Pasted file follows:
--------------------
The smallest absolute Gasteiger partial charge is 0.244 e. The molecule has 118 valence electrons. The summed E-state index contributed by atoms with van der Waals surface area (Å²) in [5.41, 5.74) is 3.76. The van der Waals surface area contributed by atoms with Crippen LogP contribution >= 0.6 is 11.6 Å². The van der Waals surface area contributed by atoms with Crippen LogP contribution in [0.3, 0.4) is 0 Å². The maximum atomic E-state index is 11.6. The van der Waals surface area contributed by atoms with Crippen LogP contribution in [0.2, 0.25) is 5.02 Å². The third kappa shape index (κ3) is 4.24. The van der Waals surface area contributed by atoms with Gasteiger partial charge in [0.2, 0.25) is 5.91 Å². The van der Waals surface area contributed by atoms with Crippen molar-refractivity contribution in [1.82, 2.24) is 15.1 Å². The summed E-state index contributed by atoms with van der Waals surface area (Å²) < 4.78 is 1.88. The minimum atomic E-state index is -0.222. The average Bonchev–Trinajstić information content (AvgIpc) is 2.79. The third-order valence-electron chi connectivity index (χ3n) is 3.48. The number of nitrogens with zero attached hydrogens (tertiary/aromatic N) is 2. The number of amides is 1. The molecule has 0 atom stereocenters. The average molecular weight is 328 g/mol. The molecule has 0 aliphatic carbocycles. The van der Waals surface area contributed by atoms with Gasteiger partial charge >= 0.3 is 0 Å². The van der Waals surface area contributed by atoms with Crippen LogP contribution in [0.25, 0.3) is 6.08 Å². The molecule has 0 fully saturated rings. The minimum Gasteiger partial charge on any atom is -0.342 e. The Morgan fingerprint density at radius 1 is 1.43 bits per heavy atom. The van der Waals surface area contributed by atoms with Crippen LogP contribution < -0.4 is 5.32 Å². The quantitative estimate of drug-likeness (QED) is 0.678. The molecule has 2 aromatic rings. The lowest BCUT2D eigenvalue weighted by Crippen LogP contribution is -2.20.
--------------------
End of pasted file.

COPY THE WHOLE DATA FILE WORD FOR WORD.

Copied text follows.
The smallest absolute Gasteiger partial charge is 0.244 e. The molecule has 118 valence electrons. The summed E-state index contributed by atoms with van der Waals surface area (Å²) in [5.41, 5.74) is 3.76. The van der Waals surface area contributed by atoms with Crippen LogP contribution >= 0.6 is 11.6 Å². The van der Waals surface area contributed by atoms with Crippen LogP contribution in [0.3, 0.4) is 0 Å². The maximum atomic E-state index is 11.6. The van der Waals surface area contributed by atoms with Crippen LogP contribution in [0.2, 0.25) is 5.02 Å². The third kappa shape index (κ3) is 4.24. The van der Waals surface area contributed by atoms with Gasteiger partial charge in [0.2, 0.25) is 5.91 Å². The van der Waals surface area contributed by atoms with Crippen molar-refractivity contribution in [1.82, 2.24) is 15.1 Å². The summed E-state index contributed by atoms with van der Waals surface area (Å²) < 4.78 is 1.88. The minimum atomic E-state index is -0.222. The average Bonchev–Trinajstić information content (AvgIpc) is 2.79. The third-order valence-electron chi connectivity index (χ3n) is 3.48. The number of nitrogens with zero attached hydrogens (tertiary/aromatic N) is 2. The number of amides is 1. The molecule has 0 atom stereocenters. The average molecular weight is 328 g/mol. The molecule has 0 aliphatic carbocycles. The van der Waals surface area contributed by atoms with Gasteiger partial charge >= 0.3 is 0 Å². The van der Waals surface area contributed by atoms with Crippen LogP contribution in [0.25, 0.3) is 6.08 Å². The molecule has 0 fully saturated rings. The minimum Gasteiger partial charge on any atom is -0.342 e. The Morgan fingerprint density at radius 1 is 1.43 bits per heavy atom. The van der Waals surface area contributed by atoms with Crippen LogP contribution < -0.4 is 5.32 Å². The quantitative estimate of drug-likeness (QED) is 0.678. The molecule has 2 aromatic rings. The lowest BCUT2D eigenvalue weighted by Crippen LogP contribution is -2.20.